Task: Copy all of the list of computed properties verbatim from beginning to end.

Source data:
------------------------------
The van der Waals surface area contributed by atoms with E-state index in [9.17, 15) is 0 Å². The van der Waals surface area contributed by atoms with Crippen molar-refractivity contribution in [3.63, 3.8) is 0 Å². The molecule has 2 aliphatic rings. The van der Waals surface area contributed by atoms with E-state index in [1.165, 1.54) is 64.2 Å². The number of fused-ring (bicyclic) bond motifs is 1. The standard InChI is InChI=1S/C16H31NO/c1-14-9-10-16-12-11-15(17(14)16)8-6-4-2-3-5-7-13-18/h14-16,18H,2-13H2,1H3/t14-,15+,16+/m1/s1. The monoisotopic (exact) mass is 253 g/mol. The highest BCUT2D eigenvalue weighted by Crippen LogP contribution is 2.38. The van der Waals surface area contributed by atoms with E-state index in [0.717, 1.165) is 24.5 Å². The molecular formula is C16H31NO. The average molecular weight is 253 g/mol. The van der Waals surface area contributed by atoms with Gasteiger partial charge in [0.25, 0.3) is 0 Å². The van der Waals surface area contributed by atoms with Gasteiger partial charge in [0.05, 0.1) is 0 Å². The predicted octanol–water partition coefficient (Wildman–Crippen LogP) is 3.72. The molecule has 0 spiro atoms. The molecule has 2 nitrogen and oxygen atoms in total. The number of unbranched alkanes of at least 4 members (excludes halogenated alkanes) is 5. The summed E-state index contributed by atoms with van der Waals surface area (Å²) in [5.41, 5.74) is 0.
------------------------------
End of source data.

The van der Waals surface area contributed by atoms with E-state index in [9.17, 15) is 0 Å². The van der Waals surface area contributed by atoms with Crippen molar-refractivity contribution in [3.63, 3.8) is 0 Å². The molecule has 2 aliphatic rings. The van der Waals surface area contributed by atoms with E-state index in [1.165, 1.54) is 64.2 Å². The number of fused-ring (bicyclic) bond motifs is 1. The standard InChI is InChI=1S/C16H31NO/c1-14-9-10-16-12-11-15(17(14)16)8-6-4-2-3-5-7-13-18/h14-16,18H,2-13H2,1H3/t14-,15+,16+/m1/s1. The monoisotopic (exact) mass is 253 g/mol. The highest BCUT2D eigenvalue weighted by Crippen LogP contribution is 2.38. The van der Waals surface area contributed by atoms with E-state index in [0.717, 1.165) is 24.5 Å². The molecular formula is C16H31NO. The average molecular weight is 253 g/mol. The van der Waals surface area contributed by atoms with Gasteiger partial charge in [0.25, 0.3) is 0 Å². The van der Waals surface area contributed by atoms with Gasteiger partial charge in [0.05, 0.1) is 0 Å². The predicted octanol–water partition coefficient (Wildman–Crippen LogP) is 3.72. The molecule has 0 spiro atoms. The molecule has 2 nitrogen and oxygen atoms in total. The number of unbranched alkanes of at least 4 members (excludes halogenated alkanes) is 5. The summed E-state index contributed by atoms with van der Waals surface area (Å²) in [5.41, 5.74) is 0.